Bio's origins come from concerns over the presence of radioisotopes in food and the environment, which eventually led to the establishment of biological research programs at national labs such as Lawrence Livermore.
Bio's first mission was to understand the consequences of radiation and radioisotopes on living things that were not well known at that time.
"LLNL was instrumental in studying this," Turteltaub said. "We had a farm on site. We were studying the effects of radiation on cells to humans and how radionuclides moved through the food chain."
Eventually Bio researchers began using computers to study chromosomes. They used a system called cytophotometric data conversion system (CYDAC) for calculating the amount of DNA present in any given chromosome.
CYDAC could see each chromosome as 100,000 bits of information using electron microscope data. The data was compared to healthy chromosomes and the system reported abnormalities. CYDAC's unprecedented precision resulted in interest outside of the Lab and led to clinical application of the technology.
Advanced cytometry instruments such as the Biomedical Cell Sorter were developed. It allowed Bio researchers to automatically identify and sort cells or subcellular material. Using a laser beam, this machine scans samples to accurately select specific subsamples of interests.
The Biomed Cell Sorter allowed scientists to perform many functions, including distinguishing white blood cells and bone marrow cells by their differential affinity for antibodies. Researchers also can sort human chromosomes by their differential uptake of one or more dyes that are specific for DNA. This capability contributed to early work in the Human Genome Project.
Bio scientists conducted innovative research that helped pave the way for the discovery of HDL (high-density lipoprotein) and LDL (low-density lipoprotein). If a person has a high level of LDL, they are at risk of heart disease. The discovery of these lipoproteins helped researchers further their understanding of heart disease, leading the way to better treatment methods.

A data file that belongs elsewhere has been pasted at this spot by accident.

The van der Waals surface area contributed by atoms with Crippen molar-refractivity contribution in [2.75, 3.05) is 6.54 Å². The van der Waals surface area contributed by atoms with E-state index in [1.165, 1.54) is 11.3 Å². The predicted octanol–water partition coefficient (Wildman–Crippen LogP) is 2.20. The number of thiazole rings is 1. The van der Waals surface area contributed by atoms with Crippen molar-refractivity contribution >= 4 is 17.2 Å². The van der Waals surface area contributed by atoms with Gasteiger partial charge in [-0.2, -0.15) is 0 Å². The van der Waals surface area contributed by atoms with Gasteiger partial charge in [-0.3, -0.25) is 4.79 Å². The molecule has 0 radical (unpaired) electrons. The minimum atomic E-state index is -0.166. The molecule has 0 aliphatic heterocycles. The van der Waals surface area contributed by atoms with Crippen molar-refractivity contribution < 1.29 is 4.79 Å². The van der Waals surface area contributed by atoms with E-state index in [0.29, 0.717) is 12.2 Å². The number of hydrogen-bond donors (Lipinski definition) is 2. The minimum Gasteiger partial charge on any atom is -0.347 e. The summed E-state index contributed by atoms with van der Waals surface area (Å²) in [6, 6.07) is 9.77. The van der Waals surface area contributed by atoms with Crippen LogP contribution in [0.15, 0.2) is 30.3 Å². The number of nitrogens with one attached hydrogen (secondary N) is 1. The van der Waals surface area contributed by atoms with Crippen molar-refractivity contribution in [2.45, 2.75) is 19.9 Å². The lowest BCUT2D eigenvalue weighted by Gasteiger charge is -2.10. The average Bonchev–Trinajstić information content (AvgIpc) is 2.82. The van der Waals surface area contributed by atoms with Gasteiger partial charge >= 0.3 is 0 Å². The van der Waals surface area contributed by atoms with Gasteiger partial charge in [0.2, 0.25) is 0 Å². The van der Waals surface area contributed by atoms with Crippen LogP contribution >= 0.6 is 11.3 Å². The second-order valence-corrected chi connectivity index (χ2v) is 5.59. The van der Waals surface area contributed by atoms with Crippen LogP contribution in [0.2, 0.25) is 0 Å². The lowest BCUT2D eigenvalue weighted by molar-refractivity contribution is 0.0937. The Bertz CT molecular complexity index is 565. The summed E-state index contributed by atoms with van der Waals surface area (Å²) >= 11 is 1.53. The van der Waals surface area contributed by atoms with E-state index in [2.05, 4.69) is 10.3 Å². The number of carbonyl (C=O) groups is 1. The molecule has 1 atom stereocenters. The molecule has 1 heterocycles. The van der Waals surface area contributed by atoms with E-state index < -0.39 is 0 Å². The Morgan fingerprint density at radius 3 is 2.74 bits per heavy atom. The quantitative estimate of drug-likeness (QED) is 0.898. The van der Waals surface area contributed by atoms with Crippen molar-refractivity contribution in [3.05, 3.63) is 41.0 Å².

Bio researchers began studying human chromosome 19 in 1987. Concurrently, their colleagues at Los Alamos National Laboratory (LANL) began efforts on chromosome 16 and Lawrence Berkeley National Laboratory (LBNL) researchers were considering working on chromosome 5. This research eventually led to the Department of Energy's (DOE) Human Genome Initiative. DOE became the first federal agency to decode the human genome in what became known as the Human Genome Project.
This decision to start the international initiative was endorsed in a report that year by a DOE committee. The project, which included scientists from around the world, began at LLNL and subsequently moved to a DOE research facility in Walnut Creek called the Joint Genome Institute , which was established by Lawrence Livermore, LANL and LBNL. Primary funding for it came from DOE and the National Institutes of Health (NIH). Tony Carrano, a longtime bio associate director, led LLNL's efforts to establish the Human Genome Project.